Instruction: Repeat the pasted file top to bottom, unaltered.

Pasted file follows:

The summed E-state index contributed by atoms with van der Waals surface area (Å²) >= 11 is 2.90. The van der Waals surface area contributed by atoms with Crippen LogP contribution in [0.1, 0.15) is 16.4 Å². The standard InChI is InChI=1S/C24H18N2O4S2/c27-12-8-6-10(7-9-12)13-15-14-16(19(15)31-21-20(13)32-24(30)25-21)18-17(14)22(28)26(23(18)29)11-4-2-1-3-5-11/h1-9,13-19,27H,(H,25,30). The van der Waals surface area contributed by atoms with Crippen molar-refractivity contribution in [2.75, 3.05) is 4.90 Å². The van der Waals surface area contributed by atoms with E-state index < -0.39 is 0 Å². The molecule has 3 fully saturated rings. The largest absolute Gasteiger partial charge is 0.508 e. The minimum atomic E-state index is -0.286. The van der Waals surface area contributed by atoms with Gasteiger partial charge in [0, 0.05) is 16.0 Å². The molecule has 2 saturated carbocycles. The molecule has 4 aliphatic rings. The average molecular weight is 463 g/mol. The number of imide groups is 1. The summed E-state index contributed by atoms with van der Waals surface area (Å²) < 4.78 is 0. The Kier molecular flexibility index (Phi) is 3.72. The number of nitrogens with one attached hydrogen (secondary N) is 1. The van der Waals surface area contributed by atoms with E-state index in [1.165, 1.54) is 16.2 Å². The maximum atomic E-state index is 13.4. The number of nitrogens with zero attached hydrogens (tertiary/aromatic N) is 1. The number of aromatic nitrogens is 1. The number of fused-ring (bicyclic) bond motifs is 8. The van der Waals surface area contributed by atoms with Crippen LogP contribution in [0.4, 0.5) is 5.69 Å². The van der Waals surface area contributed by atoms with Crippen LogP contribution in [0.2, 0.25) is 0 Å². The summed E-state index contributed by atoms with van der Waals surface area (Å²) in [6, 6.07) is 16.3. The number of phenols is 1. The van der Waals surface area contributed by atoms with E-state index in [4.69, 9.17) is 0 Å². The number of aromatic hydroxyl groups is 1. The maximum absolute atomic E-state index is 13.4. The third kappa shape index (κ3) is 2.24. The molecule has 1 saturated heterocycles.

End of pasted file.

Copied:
The summed E-state index contributed by atoms with van der Waals surface area (Å²) >= 11 is 2.90. The van der Waals surface area contributed by atoms with Crippen LogP contribution in [0.1, 0.15) is 16.4 Å². The standard InChI is InChI=1S/C24H18N2O4S2/c27-12-8-6-10(7-9-12)13-15-14-16(19(15)31-21-20(13)32-24(30)25-21)18-17(14)22(28)26(23(18)29)11-4-2-1-3-5-11/h1-9,13-19,27H,(H,25,30). The van der Waals surface area contributed by atoms with Crippen molar-refractivity contribution in [2.75, 3.05) is 4.90 Å². The van der Waals surface area contributed by atoms with E-state index < -0.39 is 0 Å². The molecule has 3 fully saturated rings. The largest absolute Gasteiger partial charge is 0.508 e. The minimum atomic E-state index is -0.286. The van der Waals surface area contributed by atoms with Gasteiger partial charge in [0, 0.05) is 16.0 Å². The molecule has 2 saturated carbocycles. The molecule has 4 aliphatic rings. The average molecular weight is 463 g/mol. The number of imide groups is 1. The summed E-state index contributed by atoms with van der Waals surface area (Å²) < 4.78 is 0. The Kier molecular flexibility index (Phi) is 3.72. The number of nitrogens with one attached hydrogen (secondary N) is 1. The van der Waals surface area contributed by atoms with E-state index in [1.165, 1.54) is 16.2 Å². The maximum atomic E-state index is 13.4. The number of nitrogens with zero attached hydrogens (tertiary/aromatic N) is 1. The number of aromatic nitrogens is 1. The number of fused-ring (bicyclic) bond motifs is 8. The van der Waals surface area contributed by atoms with Crippen LogP contribution in [0.4, 0.5) is 5.69 Å². The van der Waals surface area contributed by atoms with Crippen LogP contribution in [0.2, 0.25) is 0 Å². The summed E-state index contributed by atoms with van der Waals surface area (Å²) in [6, 6.07) is 16.3. The number of phenols is 1. The van der Waals surface area contributed by atoms with E-state index in [4.69, 9.17) is 0 Å². The number of aromatic hydroxyl groups is 1. The maximum absolute atomic E-state index is 13.4. The third kappa shape index (κ3) is 2.24. The molecule has 1 saturated heterocycles.